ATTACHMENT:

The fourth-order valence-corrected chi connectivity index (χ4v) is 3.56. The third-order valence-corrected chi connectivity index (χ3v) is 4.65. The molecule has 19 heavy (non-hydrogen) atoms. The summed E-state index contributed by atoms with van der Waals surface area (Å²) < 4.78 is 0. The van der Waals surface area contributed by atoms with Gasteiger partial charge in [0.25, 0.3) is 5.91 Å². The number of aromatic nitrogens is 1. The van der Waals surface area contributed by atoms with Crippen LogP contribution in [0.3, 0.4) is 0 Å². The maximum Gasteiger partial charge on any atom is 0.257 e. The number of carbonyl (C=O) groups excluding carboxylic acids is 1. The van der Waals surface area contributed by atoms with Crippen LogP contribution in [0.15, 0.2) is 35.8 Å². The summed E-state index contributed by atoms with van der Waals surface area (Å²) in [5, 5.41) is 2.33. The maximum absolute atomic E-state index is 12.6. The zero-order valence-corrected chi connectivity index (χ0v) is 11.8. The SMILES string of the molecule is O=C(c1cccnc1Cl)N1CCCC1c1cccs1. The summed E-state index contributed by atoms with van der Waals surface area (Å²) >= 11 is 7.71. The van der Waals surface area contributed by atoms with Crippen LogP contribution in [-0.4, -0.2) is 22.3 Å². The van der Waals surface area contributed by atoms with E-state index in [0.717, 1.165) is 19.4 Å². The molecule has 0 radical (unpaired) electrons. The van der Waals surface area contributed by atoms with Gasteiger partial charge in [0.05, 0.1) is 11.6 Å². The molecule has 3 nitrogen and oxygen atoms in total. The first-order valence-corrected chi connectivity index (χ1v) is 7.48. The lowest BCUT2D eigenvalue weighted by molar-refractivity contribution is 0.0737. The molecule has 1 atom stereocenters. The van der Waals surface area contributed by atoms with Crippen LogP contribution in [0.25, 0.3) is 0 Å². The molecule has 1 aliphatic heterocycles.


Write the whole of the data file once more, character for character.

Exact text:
The fourth-order valence-corrected chi connectivity index (χ4v) is 3.56. The third-order valence-corrected chi connectivity index (χ3v) is 4.65. The molecule has 19 heavy (non-hydrogen) atoms. The summed E-state index contributed by atoms with van der Waals surface area (Å²) < 4.78 is 0. The van der Waals surface area contributed by atoms with Gasteiger partial charge in [0.25, 0.3) is 5.91 Å². The number of aromatic nitrogens is 1. The van der Waals surface area contributed by atoms with Crippen LogP contribution in [0.3, 0.4) is 0 Å². The maximum Gasteiger partial charge on any atom is 0.257 e. The number of carbonyl (C=O) groups excluding carboxylic acids is 1. The van der Waals surface area contributed by atoms with Crippen LogP contribution in [0.15, 0.2) is 35.8 Å². The summed E-state index contributed by atoms with van der Waals surface area (Å²) in [5, 5.41) is 2.33. The maximum absolute atomic E-state index is 12.6. The zero-order valence-corrected chi connectivity index (χ0v) is 11.8. The SMILES string of the molecule is O=C(c1cccnc1Cl)N1CCCC1c1cccs1. The summed E-state index contributed by atoms with van der Waals surface area (Å²) >= 11 is 7.71. The van der Waals surface area contributed by atoms with Crippen LogP contribution in [-0.4, -0.2) is 22.3 Å². The van der Waals surface area contributed by atoms with E-state index in [0.717, 1.165) is 19.4 Å². The molecule has 0 radical (unpaired) electrons. The van der Waals surface area contributed by atoms with Gasteiger partial charge in [0.05, 0.1) is 11.6 Å². The molecule has 3 nitrogen and oxygen atoms in total. The first-order valence-corrected chi connectivity index (χ1v) is 7.48. The lowest BCUT2D eigenvalue weighted by molar-refractivity contribution is 0.0737. The molecule has 1 atom stereocenters. The van der Waals surface area contributed by atoms with Crippen LogP contribution in [0.25, 0.3) is 0 Å². The molecule has 1 aliphatic heterocycles.